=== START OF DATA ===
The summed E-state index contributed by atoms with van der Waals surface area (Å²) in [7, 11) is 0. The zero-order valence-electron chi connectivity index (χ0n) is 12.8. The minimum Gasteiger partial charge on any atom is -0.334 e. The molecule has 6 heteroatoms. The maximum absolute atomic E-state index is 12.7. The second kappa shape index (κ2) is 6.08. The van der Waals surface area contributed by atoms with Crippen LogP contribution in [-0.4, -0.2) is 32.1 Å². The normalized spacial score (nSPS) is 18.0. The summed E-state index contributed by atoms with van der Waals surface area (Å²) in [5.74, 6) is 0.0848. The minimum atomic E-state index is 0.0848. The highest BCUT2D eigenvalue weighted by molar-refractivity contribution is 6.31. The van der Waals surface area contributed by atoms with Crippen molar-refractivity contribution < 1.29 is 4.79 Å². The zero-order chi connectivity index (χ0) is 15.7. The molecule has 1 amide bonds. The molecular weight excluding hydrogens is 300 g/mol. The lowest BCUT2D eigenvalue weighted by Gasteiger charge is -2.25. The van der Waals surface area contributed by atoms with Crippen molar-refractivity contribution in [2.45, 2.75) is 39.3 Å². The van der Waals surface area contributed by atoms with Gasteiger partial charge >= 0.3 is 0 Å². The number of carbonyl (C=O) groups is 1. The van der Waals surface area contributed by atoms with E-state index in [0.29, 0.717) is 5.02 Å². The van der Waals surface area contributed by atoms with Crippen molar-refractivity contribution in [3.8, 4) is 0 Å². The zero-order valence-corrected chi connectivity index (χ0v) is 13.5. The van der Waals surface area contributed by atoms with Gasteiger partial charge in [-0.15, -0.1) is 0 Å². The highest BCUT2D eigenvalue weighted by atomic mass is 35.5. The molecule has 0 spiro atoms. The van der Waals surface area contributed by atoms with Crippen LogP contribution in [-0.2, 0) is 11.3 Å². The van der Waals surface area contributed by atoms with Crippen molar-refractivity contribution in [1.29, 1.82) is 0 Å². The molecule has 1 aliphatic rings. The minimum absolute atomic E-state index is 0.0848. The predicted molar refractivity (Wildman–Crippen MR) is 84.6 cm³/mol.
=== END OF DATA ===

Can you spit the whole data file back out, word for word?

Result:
The summed E-state index contributed by atoms with van der Waals surface area (Å²) in [7, 11) is 0. The zero-order valence-electron chi connectivity index (χ0n) is 12.8. The minimum Gasteiger partial charge on any atom is -0.334 e. The molecule has 6 heteroatoms. The maximum absolute atomic E-state index is 12.7. The second kappa shape index (κ2) is 6.08. The van der Waals surface area contributed by atoms with Crippen LogP contribution in [-0.4, -0.2) is 32.1 Å². The normalized spacial score (nSPS) is 18.0. The summed E-state index contributed by atoms with van der Waals surface area (Å²) in [5.74, 6) is 0.0848. The minimum atomic E-state index is 0.0848. The highest BCUT2D eigenvalue weighted by molar-refractivity contribution is 6.31. The van der Waals surface area contributed by atoms with Crippen molar-refractivity contribution < 1.29 is 4.79 Å². The zero-order chi connectivity index (χ0) is 15.7. The molecule has 1 amide bonds. The molecular weight excluding hydrogens is 300 g/mol. The lowest BCUT2D eigenvalue weighted by Gasteiger charge is -2.25. The van der Waals surface area contributed by atoms with Crippen molar-refractivity contribution in [2.45, 2.75) is 39.3 Å². The van der Waals surface area contributed by atoms with Gasteiger partial charge >= 0.3 is 0 Å². The number of carbonyl (C=O) groups is 1. The van der Waals surface area contributed by atoms with E-state index in [0.29, 0.717) is 5.02 Å². The van der Waals surface area contributed by atoms with Crippen molar-refractivity contribution in [3.8, 4) is 0 Å². The zero-order valence-corrected chi connectivity index (χ0v) is 13.5. The van der Waals surface area contributed by atoms with Gasteiger partial charge in [-0.15, -0.1) is 0 Å². The highest BCUT2D eigenvalue weighted by atomic mass is 35.5. The molecule has 0 spiro atoms. The van der Waals surface area contributed by atoms with Crippen LogP contribution in [-0.2, 0) is 11.3 Å². The van der Waals surface area contributed by atoms with Crippen molar-refractivity contribution in [1.29, 1.82) is 0 Å². The molecule has 1 aliphatic rings. The minimum absolute atomic E-state index is 0.0848. The predicted molar refractivity (Wildman–Crippen MR) is 84.6 cm³/mol.